Prosecutors say a police detective in Kansas, City, Kansas preyed on vulnerable Black women, raped them and told them no one would believe their stories. Decades later, he’s facing federal charges.
For two decades at the Kansas City, Kansas, Police Department, Detective Roger Golubski was always on the lookout for his next victim, someone pretty, poor and Black, someone no one would believe over the word of a white man with a badge, prosecutors say.
Golubski found one of them as she was walking home from the grocery store, another while sifting through booking photos. Others he came across while serving search warrants or arresting their husbands or sons, according to detailed accounts in court records.
Then, Golubski would isolate them and rape them, sometimes at gunpoint, sometimes after punching or choking them, always leaving them with the warning: “Keep your mouth shut or else,” the women say.
Now, for the first time – almost 40 years after prosecutors say his reign of terror began – Golubski faces a criminal trial and life behind bars. His arrest last week brought some relief to the women he’s accused of terrorizing but also served as a reminder of just how long it took for anyone to believe their stories.
“I was glad but wasn’t that happy,” said Ophelia Williams, 60, whom Golubski is accused of raping several times between 1999 and 2002.
“My gut tells it all,” said Williams, who was 37 when the assaults began. “I can’t even eat. I can’t sleep. He messed me up all inside. Every time I see a cop, I get scared.”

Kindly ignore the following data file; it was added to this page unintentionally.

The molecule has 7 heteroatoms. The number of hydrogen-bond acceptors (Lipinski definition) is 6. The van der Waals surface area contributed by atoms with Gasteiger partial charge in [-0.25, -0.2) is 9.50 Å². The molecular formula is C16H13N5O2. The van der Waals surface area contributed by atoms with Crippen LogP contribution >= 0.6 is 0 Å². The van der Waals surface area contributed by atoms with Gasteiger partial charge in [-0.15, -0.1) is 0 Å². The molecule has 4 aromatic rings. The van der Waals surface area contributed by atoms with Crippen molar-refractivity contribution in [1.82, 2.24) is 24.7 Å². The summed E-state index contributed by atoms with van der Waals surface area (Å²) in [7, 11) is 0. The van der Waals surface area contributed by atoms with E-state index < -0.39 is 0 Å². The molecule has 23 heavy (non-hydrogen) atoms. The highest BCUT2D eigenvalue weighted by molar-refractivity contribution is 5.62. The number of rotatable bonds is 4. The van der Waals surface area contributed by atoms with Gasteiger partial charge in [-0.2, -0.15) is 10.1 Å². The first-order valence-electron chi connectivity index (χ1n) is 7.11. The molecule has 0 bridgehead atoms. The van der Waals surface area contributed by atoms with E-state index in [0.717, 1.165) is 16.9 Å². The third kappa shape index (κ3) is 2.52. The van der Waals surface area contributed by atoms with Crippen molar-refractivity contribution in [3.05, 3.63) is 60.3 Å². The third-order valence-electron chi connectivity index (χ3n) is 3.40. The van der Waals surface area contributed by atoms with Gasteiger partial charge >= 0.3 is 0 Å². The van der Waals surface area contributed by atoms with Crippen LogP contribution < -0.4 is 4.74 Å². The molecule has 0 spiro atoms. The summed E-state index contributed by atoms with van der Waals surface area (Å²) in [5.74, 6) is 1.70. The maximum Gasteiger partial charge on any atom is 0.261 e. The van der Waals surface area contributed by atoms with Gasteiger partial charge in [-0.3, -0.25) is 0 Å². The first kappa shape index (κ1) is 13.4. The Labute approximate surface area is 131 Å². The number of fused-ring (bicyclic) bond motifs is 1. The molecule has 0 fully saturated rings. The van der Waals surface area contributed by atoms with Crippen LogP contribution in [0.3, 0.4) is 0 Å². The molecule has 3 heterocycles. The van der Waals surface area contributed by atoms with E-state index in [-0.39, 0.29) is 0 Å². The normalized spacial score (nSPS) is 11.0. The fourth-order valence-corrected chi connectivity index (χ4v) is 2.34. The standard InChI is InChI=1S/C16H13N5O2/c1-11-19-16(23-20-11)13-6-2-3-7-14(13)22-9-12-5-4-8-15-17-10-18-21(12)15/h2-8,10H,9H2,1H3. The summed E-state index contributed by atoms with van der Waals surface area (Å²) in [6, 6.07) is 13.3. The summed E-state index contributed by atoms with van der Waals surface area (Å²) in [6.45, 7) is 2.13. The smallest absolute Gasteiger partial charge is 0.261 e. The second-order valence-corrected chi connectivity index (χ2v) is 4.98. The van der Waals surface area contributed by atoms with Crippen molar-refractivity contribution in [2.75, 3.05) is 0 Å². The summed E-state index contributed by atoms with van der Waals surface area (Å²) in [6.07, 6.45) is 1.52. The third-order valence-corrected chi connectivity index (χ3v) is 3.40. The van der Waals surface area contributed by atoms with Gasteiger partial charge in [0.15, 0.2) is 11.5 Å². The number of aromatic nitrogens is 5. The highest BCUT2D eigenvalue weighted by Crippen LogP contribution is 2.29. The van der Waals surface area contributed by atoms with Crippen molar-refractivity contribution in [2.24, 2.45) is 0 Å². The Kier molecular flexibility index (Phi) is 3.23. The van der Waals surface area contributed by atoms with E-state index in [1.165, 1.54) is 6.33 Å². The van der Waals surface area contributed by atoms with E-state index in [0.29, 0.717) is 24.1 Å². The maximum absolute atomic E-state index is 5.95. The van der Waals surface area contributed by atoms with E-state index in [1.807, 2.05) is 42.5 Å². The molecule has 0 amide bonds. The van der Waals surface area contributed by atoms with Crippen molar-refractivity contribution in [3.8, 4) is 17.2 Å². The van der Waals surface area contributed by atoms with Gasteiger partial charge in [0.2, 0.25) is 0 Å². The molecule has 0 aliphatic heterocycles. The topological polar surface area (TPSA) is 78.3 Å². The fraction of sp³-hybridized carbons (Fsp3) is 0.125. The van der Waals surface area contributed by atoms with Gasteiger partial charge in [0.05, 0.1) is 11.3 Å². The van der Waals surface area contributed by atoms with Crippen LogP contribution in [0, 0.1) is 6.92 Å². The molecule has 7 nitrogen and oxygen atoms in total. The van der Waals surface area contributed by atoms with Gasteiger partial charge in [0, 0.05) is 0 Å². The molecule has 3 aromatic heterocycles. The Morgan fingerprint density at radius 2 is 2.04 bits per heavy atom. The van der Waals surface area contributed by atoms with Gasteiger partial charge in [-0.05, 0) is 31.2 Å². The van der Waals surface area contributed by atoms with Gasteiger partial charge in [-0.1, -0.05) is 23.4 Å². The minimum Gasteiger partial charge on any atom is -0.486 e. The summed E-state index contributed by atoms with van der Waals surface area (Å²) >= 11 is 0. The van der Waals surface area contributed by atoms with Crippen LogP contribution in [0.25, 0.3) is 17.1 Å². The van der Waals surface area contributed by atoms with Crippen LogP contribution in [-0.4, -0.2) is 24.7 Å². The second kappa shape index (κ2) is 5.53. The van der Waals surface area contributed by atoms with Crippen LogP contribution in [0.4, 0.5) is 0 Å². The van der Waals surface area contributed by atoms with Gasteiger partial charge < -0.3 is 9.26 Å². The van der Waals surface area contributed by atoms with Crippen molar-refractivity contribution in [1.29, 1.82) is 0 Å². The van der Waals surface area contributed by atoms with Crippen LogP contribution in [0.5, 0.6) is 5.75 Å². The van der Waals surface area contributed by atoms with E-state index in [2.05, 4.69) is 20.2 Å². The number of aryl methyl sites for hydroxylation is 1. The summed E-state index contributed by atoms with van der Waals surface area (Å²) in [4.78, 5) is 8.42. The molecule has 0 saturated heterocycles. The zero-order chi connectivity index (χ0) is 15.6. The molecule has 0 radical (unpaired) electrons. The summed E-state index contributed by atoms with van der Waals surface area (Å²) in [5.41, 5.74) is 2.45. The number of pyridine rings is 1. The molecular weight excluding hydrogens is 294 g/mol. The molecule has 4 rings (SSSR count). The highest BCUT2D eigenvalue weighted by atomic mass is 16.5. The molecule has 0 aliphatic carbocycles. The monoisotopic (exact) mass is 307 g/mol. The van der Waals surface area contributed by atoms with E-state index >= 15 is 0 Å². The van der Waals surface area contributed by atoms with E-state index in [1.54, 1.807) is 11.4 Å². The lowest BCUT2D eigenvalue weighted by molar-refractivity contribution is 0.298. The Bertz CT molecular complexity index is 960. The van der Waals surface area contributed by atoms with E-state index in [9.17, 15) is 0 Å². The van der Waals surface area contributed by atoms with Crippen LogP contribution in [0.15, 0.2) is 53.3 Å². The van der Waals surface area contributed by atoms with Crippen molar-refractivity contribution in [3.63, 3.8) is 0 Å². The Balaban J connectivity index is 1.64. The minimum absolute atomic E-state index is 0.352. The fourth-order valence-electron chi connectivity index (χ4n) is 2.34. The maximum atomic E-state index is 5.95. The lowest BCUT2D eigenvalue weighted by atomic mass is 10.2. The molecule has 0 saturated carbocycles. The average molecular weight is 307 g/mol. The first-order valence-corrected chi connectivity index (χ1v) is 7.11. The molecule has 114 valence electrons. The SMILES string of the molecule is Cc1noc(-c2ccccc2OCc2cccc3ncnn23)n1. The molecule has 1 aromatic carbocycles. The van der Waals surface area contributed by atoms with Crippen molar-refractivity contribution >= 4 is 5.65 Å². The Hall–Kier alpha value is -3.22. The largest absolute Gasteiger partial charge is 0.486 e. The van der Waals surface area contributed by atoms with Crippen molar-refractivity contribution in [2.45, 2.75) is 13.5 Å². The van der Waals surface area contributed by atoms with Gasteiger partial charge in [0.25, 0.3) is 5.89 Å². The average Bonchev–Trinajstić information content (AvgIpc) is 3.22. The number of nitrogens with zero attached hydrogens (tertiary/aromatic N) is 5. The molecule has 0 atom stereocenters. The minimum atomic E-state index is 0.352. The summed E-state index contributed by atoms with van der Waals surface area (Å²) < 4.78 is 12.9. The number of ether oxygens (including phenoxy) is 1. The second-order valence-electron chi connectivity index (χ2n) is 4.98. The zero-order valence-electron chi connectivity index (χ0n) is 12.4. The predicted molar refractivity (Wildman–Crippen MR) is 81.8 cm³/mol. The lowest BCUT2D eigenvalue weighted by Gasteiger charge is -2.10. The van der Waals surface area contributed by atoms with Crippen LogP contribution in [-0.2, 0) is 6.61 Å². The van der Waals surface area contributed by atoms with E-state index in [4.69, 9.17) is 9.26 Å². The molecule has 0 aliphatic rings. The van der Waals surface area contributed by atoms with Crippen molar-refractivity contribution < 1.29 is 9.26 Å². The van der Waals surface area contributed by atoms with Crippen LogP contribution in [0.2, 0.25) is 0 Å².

Golubski’s attorney, Tom Lemon, did not return repeated requests for comment. Golubski, 69, has pleaded not guilty to six federal civil rights charges of sexually assaulting two victims while acting under color of law.
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‘A life-or-death situation’
The youngest of Golubski’s accusers was just 13 when she said the detective pulled up to her, flashed his badge and told her to get in the car, she recounted to prosecutors before describing a horrific and violent sexual assault.
Despite her cries and insistence that she was a virgin, Golubski told her to stop being a crybaby and she was old enough to make decisions, prosecutors say.
Afterward came a warning that frightened the girl to the core.
He told her to keep her mouth shut or she could “kiss her sweet little grandmother goodbye,” and he ran the streets so “don’t (mess) with him,” she told prosecutors.
She “felt like she was in a life-or-death situation,” prosecutors wrote.